Information Literacy – Discerning Quality Information from Noise

Information Literacy refers to the competencies associated with locating, evaluating, using, and archiving information. In order to thrive, much less survive in a global information economy — an economy where information functions as a capital good such as money or social influence — you need to be strategic about how you consume and use information.

Information Literacy: Travelers in line at an airport reading signs as they enter another country.

What is Information Literacy?

Information Literacy may be refer to

  • the ability to recognize “when information is needed and have the ability to locate, evaluate and use the needed information” (American Library Association, 1989)
  • “a cluster of interconnected core activities, frameworks” that constitute information ecosystems (ACRL 2015)
  • a subject of study
    • Consuming, evaluating, producing, managing, using, and archiving information–these are topics of ongoing scholarship in information studies, writing studies, and related disciplines. This topic is under constant evolution as new communication technologies evolve.

What is Information?
Information is everything your senses perceive, including visual, auditory, or kinesthetic data (more).

What is Literacy?
Literacy is the ability to identify, interpret signs, and communicate with signs, using whatever medium or semiotic system the audience(s) expects you to use.

Synonymous Terms

Information Literacy may also be called

  • Data Information Literacy
  • Science Communication
  • STEM Literacy for Learning.

Related Concepts: Authority (in Speech and Writing); Copyright; Critical Literacy; Evidence; Plagiarism; Rhetorical Analysis; Rhetorical Reasoning; Semiotics; The CRAAP Test


Why Does Information Literacy Matter?

In order to thrive, much less survive in a global information economy — an economy where information functions as a capital good such as money or social influence — you need to be strategic about how you consume and use information. If you accept what people tell you without engaging in critical literacy practices, such as evaluating the authority, accuracy, and relevance of information, you may

  • receive poor grades in school and a loss of clients at work
  • be spammed, tricked, or fooled by bad actors
  • be uninformed about the best, most relevant information on a topic
  • make decisions based on emotions rather than reason
  • confuse fake news for real news
  • make poor decisions, contrary to the decisions you would make if you had engaged in strategic searching.

By using critical perspectives when consuming, evaluating, or producing information, people develop competencies that have been conceptualized as “a basic human right in a digital world” (Alexandria Proclamation 2005).

What Competencies are Associated with Information Literacy?

Information Literacy refers to a cluster of competencies, including the ability

  • to recognize when you need information
  • to understand the type of information you need
  • to know how to search for information
  • to know how to interpret information and distinguish fact from opinion, textual debate over empirical observation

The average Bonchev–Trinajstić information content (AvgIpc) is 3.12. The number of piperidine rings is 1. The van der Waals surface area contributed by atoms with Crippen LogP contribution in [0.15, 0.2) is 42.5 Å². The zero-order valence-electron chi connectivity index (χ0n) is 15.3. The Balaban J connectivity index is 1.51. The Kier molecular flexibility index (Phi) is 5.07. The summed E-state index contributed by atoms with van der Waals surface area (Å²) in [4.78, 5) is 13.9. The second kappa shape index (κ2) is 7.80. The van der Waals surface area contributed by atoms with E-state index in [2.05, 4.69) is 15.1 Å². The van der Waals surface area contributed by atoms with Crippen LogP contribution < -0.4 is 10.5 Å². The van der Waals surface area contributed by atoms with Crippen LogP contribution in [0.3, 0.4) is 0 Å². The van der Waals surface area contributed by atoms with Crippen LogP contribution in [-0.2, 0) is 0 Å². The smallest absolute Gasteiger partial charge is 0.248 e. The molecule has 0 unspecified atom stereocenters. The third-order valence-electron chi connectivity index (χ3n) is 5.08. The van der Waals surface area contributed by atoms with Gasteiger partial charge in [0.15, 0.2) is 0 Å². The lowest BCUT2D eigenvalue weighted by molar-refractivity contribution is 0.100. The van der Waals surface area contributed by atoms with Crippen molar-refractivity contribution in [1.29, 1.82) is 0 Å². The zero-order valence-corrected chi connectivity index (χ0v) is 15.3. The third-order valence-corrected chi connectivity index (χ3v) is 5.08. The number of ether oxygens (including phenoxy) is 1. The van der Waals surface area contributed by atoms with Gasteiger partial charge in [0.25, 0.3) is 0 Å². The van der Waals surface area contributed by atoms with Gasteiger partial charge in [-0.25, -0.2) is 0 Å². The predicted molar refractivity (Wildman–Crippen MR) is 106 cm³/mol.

• to know how to engage in the research methods sanctioned by your target audience
  • to know how to use and cite information
  • to know how to remediate texts in new media.
Core Competencies
Be conscious of when you need information.
Learn to adeptly research information to inform and solve problems, entertain, or persuade.
Evaluate information critically (e.g, distinguish fake news from real news).
Be aware of ethical and unethical uses of information, including plagiarism.
Weave sources strategically into your text without undermining your purpose or losing your intended voice or tone.
Establish the credibility of your sources for your audience. Avoid patchwriting.
Use the required or expected citation style, such as
Information Literacy Core Competencies

Framework for Information Literacy for Higher Education

ACRL Frameworks (aka Threshold Concepts) for Information Literacy

In Framework for Information Literacy for Higher Education, the ACRL imagines six critical frameworks, aka mindsets, that inform clear and persuasive acts of communication:

  1. Authority is Constructed & Contextual
  2. Information Creation as a Process
  3. Information Has Value
  4. Research as Inquiry
  5. Scholarship as a Conversation
  6. Searching as Strategic Exploration

References

Alexandria Proclamation on Information Literacy and Lifelong Learning, 2005. Information literacy. United Nations Educational, Scientific and Cultural Organization. Retrieved from http://www.unesco.org/new/en/communication-and-information/access-to-knowledge/information-literacy

Association of College and Research Libraries. “Visual Literacy Competency Standards for Higher Education.” Text. Association of College & Research Libraries (ACRL), October 10, 2019, http://www.ala.org/acrl/standards/visualliteracy.

ACRL (Association of College and Research Libraries) (2015) Framework for Information Literacy for Higher Education, http://www.ala.org/acrl/standards/ilframework, 12/21/19.

CWPA 2011. Framework for Success in Postsecondary Writing, http://wpacouncil.org/aws/CWPA/pt/sd/news_article/242845/_PARENT/layout_details/false, 3/3/20.

Obama, Barack (2009). “National Information Literacy Awareness Month” (PDF).

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